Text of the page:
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Posted 30 November 2012 - 03:47 PM

When I was a kid, we had a neighbor who had 3 big mutt dogs that loved to bark at night. My dad "trained" those dogs to keep quiet. After some training, they'd hear our back door handle turn and run away and give us some hours of quiet.
 

#109 panhard

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Posted 30 November 2012 - 04:58 PM

Good going Danny!
 

#110 DarkDisplay

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Posted 30 November 2012 - 05:42 PM

I can identify with that. Years ago, I owned a big Doberman. He had a bad habit of barking long and loud at night. Being nice to him did not work. So, I applied a little discipline. All I had to do after that was to turn on the outside light and he'd stop barking.

Best wishes,
Frank
 

#111 Kfrank

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Posted 30 November 2012 - 05:59 PM

Carol is 100% right - why she has the dog, how she feels about it, what the daughter thinks about it - all of that is none of the neighbor's d*** business.

If the neighbor is bothered by the dog's barking, that's quite another matter.

Consider though, that the OP is outside, moving about, in the dark. Frankly, I wouldn't expect the dog NOT to bark under these conditions. To him, the OP might be a prowler. Certainly, the OP can expect resolution but IMO, a little care and understanding will go a long way here. Becoming confrontative won't serve well here - the prevailing sympathies are likely to be with the elderly widow. And I'd expect that the police would cut her a considerable amount of slack in this matter. Despite the support the OP has gotten here, society in general is likely to side with the Woman rather than the OP .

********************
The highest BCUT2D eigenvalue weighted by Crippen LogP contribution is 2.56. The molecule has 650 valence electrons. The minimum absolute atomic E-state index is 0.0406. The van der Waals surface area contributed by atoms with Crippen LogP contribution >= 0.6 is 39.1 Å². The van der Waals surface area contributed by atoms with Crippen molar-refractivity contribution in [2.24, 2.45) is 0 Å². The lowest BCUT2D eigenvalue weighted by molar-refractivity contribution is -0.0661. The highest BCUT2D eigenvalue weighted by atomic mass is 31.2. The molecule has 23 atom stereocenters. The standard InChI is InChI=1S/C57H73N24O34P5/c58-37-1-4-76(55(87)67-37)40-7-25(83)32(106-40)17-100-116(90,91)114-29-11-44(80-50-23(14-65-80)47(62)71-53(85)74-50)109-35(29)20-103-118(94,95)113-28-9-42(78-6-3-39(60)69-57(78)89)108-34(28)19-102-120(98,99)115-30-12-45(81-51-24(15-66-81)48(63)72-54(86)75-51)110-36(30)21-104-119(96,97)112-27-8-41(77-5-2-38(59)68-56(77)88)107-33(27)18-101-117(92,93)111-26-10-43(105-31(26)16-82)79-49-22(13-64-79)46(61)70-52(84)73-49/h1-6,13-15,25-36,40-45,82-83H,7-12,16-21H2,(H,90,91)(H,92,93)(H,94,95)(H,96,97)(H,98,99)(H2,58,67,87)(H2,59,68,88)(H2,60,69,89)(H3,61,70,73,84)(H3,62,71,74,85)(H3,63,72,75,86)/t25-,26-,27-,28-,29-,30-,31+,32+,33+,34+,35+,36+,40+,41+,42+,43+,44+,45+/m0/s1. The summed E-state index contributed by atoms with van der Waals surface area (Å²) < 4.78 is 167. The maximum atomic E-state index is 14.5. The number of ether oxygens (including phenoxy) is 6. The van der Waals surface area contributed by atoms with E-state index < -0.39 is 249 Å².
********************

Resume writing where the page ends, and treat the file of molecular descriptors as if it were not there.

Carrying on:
This is certainly a case where you'll catch more flies with honey than with vinegar.
 

#112 Pinbout

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Posted 30 November 2012 - 06:12 PM

why she has the dog, how she feels about it, what the daughter thinks about it - all of that is none of the neighbor's d*** business.



your right, it's not my business.

that the OP is outside, moving about, in the dark. Frankly, I wouldn't expect the dog NOT to bark under these conditions. To him, the OP might be a prowler.



No the dog knows me all to well. I think he's lonely. He wants to play with the guys. He's not allowed.

Becoming confrontative won't serve well here



Your right.

This is certainly a case where you'll catch more flies with honey than with vinegar.